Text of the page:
The Brooklyn Nets have plenty of cap space this summer, and Kentavious Caldwell-Pope may be the beneficiary. Brian Lewis of the New York Post reports that KCP will be one of the Nets’ top targets this summer, and that they will likely be willing to go as high as a max contract to land him.
Caldwell-Pope, 24, will be a restricted free agent, after he demanded more than $20 million annually and no deal was reached. The Vertical reported Detroit doesn’t want to give him a max contract, but it may not have a choice. The Post has confirmed the Nets’ interest and ESPN intimated they would go that high to get him.
The strategy would be in line with how the Nets handled their cap space last summer, offering $50 million to Tyler Johnson (which was matched by the Miami Heat) and $75 million to Allen Crabbe (which was matched by the Portland Trail Blazers). A max deal would be richer stakes on the part of the Nets, but it might also be what it takes to actually get their player.
The Pistons had the opportunity to lock KCP up over the summer with an extension, but the two sides couldn’t agree on a figure after salaries ballooned with the salary cap increase. With already more than $100 million potentially tied up next season, a max contract for Caldwell-Pope would likely put the Pistons over the luxury tax. As a restricted free agent, the Pistons have the ability to match any offer sheet extended by a team.
A post-rookie scale maximum contract for Caldwell-Pope would be 25 percent of the salary cap, which is anticipated to be about $102 million next season - though cap calculations for max contracts are slightly different. Without going into detail, KCP’s max contract probably wouldn’t be the $25 million you’d figure, probably slightly less. But with Andre Drummond signing his max deal last season, the two would still be absorbing a big chunk of the team’s payroll.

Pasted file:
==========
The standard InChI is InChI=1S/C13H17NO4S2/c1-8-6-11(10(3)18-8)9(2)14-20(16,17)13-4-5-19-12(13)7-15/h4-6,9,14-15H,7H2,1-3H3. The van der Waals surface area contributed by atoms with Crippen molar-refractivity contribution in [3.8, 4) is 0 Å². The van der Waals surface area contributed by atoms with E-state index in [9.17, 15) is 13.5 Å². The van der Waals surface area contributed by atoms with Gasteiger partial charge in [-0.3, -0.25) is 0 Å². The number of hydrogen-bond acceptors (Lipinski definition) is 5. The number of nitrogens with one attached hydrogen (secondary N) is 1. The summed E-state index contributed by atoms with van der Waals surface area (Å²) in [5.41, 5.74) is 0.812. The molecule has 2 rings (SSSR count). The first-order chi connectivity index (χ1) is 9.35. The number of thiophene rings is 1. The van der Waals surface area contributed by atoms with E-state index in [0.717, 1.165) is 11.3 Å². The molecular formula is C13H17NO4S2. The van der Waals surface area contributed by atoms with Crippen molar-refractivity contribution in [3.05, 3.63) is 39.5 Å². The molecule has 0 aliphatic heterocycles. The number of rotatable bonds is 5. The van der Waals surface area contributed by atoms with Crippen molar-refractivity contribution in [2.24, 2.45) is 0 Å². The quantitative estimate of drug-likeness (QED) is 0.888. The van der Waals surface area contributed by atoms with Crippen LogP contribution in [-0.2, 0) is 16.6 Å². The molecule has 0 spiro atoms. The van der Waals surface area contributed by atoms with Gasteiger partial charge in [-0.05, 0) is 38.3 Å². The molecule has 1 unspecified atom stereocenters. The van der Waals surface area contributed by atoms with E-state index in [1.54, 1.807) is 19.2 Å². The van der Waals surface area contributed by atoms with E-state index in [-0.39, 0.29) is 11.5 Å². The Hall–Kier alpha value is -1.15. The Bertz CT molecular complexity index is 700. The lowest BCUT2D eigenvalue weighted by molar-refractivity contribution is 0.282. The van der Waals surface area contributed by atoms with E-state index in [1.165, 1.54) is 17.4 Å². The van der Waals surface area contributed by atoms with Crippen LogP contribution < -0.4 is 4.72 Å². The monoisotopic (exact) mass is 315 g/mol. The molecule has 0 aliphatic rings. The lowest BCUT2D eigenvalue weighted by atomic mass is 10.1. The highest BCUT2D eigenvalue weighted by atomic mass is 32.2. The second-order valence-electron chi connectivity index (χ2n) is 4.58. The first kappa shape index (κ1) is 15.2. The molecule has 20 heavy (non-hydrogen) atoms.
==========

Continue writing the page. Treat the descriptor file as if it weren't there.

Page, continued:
The Nets had glowing reviews of KCP.
“You can make the argument that he’s their most important player now. So I think that just shows you the impact that he’s had. He’s gone from defender to arguably their MVP,” said Nets guard Spencer Dinwiddie, who was drafted by Detroit in 2014 and spent his first two seasons playing alongside Caldwell-Pope.
“I’m impressed,’’ Nets coach Kenny Atkinson said when asked about Caldwell-Pope. “I love how he competes, how he competes on the defensive end. That’s really the essence of what I see when I watch him play. He plays with force, he competes on the defensive end. On a given night he can get 35 on you easily. His speed off the ball, coming off those [dribble handoffs], flying off and somehow [you’re] going to have to find a way to stay attached, stay close to him.”
Caldwell-Pope has improved each of his four years in the league. This year, he’s shooting a career-high percentage from three-point range and has shown a wider range of ballhandling ability. Bradley Beal is the only guard in the league with a higher win share total this season at the age of 23 or younger to start the season.
But he still has more growing to do to for a team to feel comfortable with him earning a quarter of the salary cap, as he’s still been prone to slumps this season and at times his effectiveness on the defensive end doesn’t always match his energy.